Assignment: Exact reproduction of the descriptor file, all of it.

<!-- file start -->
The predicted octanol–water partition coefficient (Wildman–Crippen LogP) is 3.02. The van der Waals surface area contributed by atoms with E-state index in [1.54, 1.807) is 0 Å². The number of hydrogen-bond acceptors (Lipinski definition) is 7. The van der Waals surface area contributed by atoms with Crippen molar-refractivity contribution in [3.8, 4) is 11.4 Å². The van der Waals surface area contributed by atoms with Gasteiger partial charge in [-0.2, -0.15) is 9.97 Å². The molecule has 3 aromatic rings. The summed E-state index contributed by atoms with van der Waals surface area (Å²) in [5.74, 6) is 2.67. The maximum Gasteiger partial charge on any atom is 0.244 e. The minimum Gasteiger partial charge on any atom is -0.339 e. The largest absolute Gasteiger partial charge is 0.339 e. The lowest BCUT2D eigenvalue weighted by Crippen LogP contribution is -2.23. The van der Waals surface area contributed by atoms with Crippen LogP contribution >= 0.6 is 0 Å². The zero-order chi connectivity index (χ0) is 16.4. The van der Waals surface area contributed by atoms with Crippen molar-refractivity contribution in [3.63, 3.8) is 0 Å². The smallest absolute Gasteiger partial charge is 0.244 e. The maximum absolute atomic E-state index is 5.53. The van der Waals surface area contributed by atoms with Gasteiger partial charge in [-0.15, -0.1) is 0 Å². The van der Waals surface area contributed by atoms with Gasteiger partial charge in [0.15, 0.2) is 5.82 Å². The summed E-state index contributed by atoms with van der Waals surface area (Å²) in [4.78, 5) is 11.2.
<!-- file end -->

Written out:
The predicted octanol–water partition coefficient (Wildman–Crippen LogP) is 3.02. The van der Waals surface area contributed by atoms with E-state index in [1.54, 1.807) is 0 Å². The number of hydrogen-bond acceptors (Lipinski definition) is 7. The van der Waals surface area contributed by atoms with Crippen molar-refractivity contribution in [3.8, 4) is 11.4 Å². The van der Waals surface area contributed by atoms with Gasteiger partial charge in [-0.2, -0.15) is 9.97 Å². The molecule has 3 aromatic rings. The summed E-state index contributed by atoms with van der Waals surface area (Å²) in [5.74, 6) is 2.67. The maximum Gasteiger partial charge on any atom is 0.244 e. The minimum Gasteiger partial charge on any atom is -0.339 e. The largest absolute Gasteiger partial charge is 0.339 e. The lowest BCUT2D eigenvalue weighted by Crippen LogP contribution is -2.23. The van der Waals surface area contributed by atoms with Crippen LogP contribution >= 0.6 is 0 Å². The zero-order chi connectivity index (χ0) is 16.4. The van der Waals surface area contributed by atoms with Crippen molar-refractivity contribution in [3.63, 3.8) is 0 Å². The smallest absolute Gasteiger partial charge is 0.244 e. The maximum absolute atomic E-state index is 5.53. The van der Waals surface area contributed by atoms with Gasteiger partial charge in [-0.15, -0.1) is 0 Å². The van der Waals surface area contributed by atoms with Gasteiger partial charge in [0.15, 0.2) is 5.82 Å². The summed E-state index contributed by atoms with van der Waals surface area (Å²) in [4.78, 5) is 11.2.